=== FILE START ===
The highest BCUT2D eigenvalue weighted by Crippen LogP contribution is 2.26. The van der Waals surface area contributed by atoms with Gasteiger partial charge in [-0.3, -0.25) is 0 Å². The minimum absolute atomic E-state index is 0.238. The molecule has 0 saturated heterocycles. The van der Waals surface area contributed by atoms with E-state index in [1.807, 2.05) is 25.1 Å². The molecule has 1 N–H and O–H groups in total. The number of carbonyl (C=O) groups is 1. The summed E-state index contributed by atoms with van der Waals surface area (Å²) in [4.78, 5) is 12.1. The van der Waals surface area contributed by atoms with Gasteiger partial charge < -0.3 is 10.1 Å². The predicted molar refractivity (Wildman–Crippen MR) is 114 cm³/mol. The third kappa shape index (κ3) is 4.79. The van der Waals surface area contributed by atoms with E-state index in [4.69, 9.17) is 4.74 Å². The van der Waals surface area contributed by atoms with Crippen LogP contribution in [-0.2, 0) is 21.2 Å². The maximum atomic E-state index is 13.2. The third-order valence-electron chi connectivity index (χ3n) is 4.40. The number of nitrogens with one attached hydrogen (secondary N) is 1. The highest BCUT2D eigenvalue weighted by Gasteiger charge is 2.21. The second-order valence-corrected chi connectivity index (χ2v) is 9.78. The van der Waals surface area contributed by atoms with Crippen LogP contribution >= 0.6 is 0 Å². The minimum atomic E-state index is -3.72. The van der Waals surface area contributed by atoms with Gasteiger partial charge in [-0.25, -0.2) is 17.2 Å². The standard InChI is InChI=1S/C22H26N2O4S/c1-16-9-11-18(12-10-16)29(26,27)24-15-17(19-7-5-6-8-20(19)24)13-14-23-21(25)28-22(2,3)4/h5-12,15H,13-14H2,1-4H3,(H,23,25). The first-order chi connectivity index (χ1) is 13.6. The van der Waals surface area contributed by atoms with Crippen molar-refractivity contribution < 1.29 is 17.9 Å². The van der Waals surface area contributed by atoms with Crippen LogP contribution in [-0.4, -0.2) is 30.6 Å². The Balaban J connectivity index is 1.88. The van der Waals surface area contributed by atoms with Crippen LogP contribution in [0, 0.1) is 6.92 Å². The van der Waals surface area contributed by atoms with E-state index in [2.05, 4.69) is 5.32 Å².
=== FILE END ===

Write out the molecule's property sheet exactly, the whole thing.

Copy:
The highest BCUT2D eigenvalue weighted by Crippen LogP contribution is 2.26. The van der Waals surface area contributed by atoms with Gasteiger partial charge in [-0.3, -0.25) is 0 Å². The minimum absolute atomic E-state index is 0.238. The molecule has 0 saturated heterocycles. The van der Waals surface area contributed by atoms with E-state index in [1.807, 2.05) is 25.1 Å². The molecule has 1 N–H and O–H groups in total. The number of carbonyl (C=O) groups is 1. The summed E-state index contributed by atoms with van der Waals surface area (Å²) in [4.78, 5) is 12.1. The van der Waals surface area contributed by atoms with Gasteiger partial charge < -0.3 is 10.1 Å². The predicted molar refractivity (Wildman–Crippen MR) is 114 cm³/mol. The third kappa shape index (κ3) is 4.79. The van der Waals surface area contributed by atoms with E-state index in [4.69, 9.17) is 4.74 Å². The van der Waals surface area contributed by atoms with Crippen LogP contribution in [-0.2, 0) is 21.2 Å². The maximum atomic E-state index is 13.2. The third-order valence-electron chi connectivity index (χ3n) is 4.40. The number of nitrogens with one attached hydrogen (secondary N) is 1. The highest BCUT2D eigenvalue weighted by Gasteiger charge is 2.21. The second-order valence-corrected chi connectivity index (χ2v) is 9.78. The van der Waals surface area contributed by atoms with Crippen LogP contribution >= 0.6 is 0 Å². The minimum atomic E-state index is -3.72. The van der Waals surface area contributed by atoms with Gasteiger partial charge in [-0.25, -0.2) is 17.2 Å². The standard InChI is InChI=1S/C22H26N2O4S/c1-16-9-11-18(12-10-16)29(26,27)24-15-17(19-7-5-6-8-20(19)24)13-14-23-21(25)28-22(2,3)4/h5-12,15H,13-14H2,1-4H3,(H,23,25). The first-order chi connectivity index (χ1) is 13.6. The van der Waals surface area contributed by atoms with Crippen molar-refractivity contribution < 1.29 is 17.9 Å². The van der Waals surface area contributed by atoms with Crippen LogP contribution in [-0.4, -0.2) is 30.6 Å². The Balaban J connectivity index is 1.88. The van der Waals surface area contributed by atoms with Crippen LogP contribution in [0, 0.1) is 6.92 Å². The van der Waals surface area contributed by atoms with E-state index in [2.05, 4.69) is 5.32 Å².